[Ask the Tax Whiz] Ease of Paying Taxes law: What’s new with invoicing requirements?  

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[Ask the Tax Whiz] Ease of Paying Taxes law: What’s new with invoicing requirements?  


The Philippine Tax Whiz discusses the newly issued invoicing requirements, in view of the changes under the Ease of Paying Taxes (EOPT) law
I am a taxpayer who still has unused manual and/or looseleaf official receipts. Can I still use them? Or are invoices the only accepted valid proof to support claims of input taxes?

Under the EOPT law, if you have unused official receipts (ORs), you may still use them as supplementary documents, provided that it is stamped with the phrase, “THIS DOCUMENT IS NOT VALID FOR CLAIM OF INPUT TAX.” Furthermore, you can also convert the unused ORs into invoices by striking through the word “OR” and replacing it by stamping “Invoice.” This would then be considered as the primary invoice and is valid for the claim of input tax until December 31, 2024.  

If I opt to convert my ORs into invoices, do we need to report these changes to the BIR? 

Yes, you will need to submit an inventory of unused OR to the BIR, indicating the number of booklets and corresponding serial numbers in duplicate original copies until July 31, 2024. The proposed regulation amending Revenue Regulation No. 7-2024 is under review. 

Note that the stamping of ORs does not require approval from BIR.

Are there any changes to the required information regarding the invoicing requirements for the issuance of invoices? 

Another key change introduced by the EOPT law is the removal of the “Business Style” as a required information in an invoice for claiming input tax. Previously, the lack of this information could lead to the disallowance of VAT credit or refund claims due to non-compliance with invoicing requirements.

Revenue Regulation No. 7-2024 specifies that invoices must be issued for transactions amounting to P500 or more.  However, sellers are still required to issue invoices upon the buyer’s request, regardless of the transaction amount.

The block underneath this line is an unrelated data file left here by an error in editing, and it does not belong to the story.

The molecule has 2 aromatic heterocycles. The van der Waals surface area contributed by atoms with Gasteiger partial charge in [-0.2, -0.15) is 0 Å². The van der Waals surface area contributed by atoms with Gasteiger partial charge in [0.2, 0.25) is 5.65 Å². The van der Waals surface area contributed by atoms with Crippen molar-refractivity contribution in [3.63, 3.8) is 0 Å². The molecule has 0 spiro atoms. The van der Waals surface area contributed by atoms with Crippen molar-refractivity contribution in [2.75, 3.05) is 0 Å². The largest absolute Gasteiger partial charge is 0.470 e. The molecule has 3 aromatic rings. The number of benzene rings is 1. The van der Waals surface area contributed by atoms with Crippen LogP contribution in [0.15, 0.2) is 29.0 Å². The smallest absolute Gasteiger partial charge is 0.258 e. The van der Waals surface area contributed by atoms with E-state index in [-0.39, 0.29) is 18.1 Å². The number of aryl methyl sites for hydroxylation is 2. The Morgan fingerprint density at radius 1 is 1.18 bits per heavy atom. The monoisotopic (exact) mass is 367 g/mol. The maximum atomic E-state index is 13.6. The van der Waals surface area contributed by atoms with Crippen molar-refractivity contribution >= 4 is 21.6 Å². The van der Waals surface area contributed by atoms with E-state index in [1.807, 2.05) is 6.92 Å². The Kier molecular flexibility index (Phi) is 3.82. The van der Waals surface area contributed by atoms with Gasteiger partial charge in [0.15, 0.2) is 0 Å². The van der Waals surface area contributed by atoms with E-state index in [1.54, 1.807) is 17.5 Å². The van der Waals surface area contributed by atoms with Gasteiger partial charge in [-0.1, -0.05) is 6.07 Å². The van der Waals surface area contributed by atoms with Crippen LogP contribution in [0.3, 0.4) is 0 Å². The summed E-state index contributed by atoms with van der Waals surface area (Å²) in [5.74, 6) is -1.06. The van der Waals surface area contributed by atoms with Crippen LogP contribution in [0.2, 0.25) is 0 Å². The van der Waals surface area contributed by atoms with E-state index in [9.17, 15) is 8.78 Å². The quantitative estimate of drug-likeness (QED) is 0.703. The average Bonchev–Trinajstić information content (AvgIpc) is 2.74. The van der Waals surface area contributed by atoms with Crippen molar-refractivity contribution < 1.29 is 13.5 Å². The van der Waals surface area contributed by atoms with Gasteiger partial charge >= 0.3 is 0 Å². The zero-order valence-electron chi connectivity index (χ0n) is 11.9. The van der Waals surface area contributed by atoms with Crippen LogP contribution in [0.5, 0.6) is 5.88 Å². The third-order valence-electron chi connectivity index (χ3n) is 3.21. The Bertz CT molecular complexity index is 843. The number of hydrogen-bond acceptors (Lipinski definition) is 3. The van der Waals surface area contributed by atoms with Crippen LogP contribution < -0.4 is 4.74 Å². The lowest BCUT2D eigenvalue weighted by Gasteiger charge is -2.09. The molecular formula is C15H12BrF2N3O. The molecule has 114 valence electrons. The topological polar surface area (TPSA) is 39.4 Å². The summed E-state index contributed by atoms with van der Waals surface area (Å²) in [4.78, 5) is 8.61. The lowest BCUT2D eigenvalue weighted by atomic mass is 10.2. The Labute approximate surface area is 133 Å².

If a VAT-registered individual fails to include complete information on the invoice, they will be held liable for non-compliance. However, the purchaser can still claim the VAT as an input tax credit if the following details are accurately provided:

  • Amount of sales
  • Amount of VAT
  • Name and TIN of both the purchaser and issuer/seller
  • Description of goods or nature of services
  • Date of transaction
What about the ORs being issued by Cash Register Machines (CRM), Point-of-Sale (POS) systems, E-receipting, or any Electronic Invoicing Software?

For those who are using CRMs, POS systems, and e-receipting or electronic invoicing software, the term “Official Receipt” can be changed to “Invoice.” This adjustment is regarded as a minor system enhancement by the BIR, so taxpayers generally do not need to inform the BIR, accredit their sales software, or apply for a new Permit to Use (PTU).

Are there any additional guidelines in the new issuances that I, as a taxpayer, should consider, especially if we are using a Computerized Accounting System (CAS) or Computerized Books of Accounts (CBA)?

Under RR 7-2024, changes in CAS or CBA constitute a major system enhancement as they will not only affect the invoicing system but also the timing of reporting output VAT on the sale of services. Therefore, taxpayers are required to return the previously issued Acknowledgement Certificate (AC) or PTU and request a new AC. The accompanying attachment of the AC should list all branches (if applicable) utilizing the system, along with the invoice series assigned to each branch. 

Since the system reconfiguration is a major enhancement, taxpayers have until June 30, 2024, to implement the necessary changes. If the enhancements cannot be completed by the stated deadline, you may formally request an extension from the respective Regional Director or Assistant Commissioner for Large Taxpayers. This extension shall not exceed six months from the effective date of the regulation.  

For expert advice on the changes in  invoicing requirements under EOPT law, consult

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